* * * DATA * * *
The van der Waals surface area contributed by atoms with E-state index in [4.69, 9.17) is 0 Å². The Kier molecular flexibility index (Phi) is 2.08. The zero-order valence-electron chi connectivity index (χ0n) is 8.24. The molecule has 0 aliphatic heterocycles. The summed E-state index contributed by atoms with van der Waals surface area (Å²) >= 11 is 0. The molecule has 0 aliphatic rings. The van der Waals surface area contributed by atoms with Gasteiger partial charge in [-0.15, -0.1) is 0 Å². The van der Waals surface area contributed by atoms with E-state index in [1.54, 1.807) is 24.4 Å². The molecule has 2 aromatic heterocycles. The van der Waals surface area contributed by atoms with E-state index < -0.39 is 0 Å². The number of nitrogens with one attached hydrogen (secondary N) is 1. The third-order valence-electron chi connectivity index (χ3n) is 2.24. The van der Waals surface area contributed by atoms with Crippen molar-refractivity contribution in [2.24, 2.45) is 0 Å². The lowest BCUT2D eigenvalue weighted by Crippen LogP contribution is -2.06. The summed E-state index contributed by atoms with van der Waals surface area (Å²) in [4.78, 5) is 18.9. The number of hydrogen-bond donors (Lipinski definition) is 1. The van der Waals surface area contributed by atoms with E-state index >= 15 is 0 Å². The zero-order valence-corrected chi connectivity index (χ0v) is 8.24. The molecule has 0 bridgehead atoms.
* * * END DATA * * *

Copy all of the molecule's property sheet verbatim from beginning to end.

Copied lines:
The van der Waals surface area contributed by atoms with E-state index in [4.69, 9.17) is 0 Å². The Kier molecular flexibility index (Phi) is 2.08. The zero-order valence-electron chi connectivity index (χ0n) is 8.24. The molecule has 0 aliphatic heterocycles. The summed E-state index contributed by atoms with van der Waals surface area (Å²) >= 11 is 0. The molecule has 0 aliphatic rings. The van der Waals surface area contributed by atoms with Gasteiger partial charge in [-0.15, -0.1) is 0 Å². The van der Waals surface area contributed by atoms with E-state index in [1.54, 1.807) is 24.4 Å². The molecule has 2 aromatic heterocycles. The van der Waals surface area contributed by atoms with E-state index < -0.39 is 0 Å². The number of nitrogens with one attached hydrogen (secondary N) is 1. The third-order valence-electron chi connectivity index (χ3n) is 2.24. The van der Waals surface area contributed by atoms with Crippen molar-refractivity contribution in [2.24, 2.45) is 0 Å². The lowest BCUT2D eigenvalue weighted by Crippen LogP contribution is -2.06. The summed E-state index contributed by atoms with van der Waals surface area (Å²) in [4.78, 5) is 18.9. The number of hydrogen-bond donors (Lipinski definition) is 1. The van der Waals surface area contributed by atoms with E-state index >= 15 is 0 Å². The zero-order valence-corrected chi connectivity index (χ0v) is 8.24. The molecule has 0 bridgehead atoms.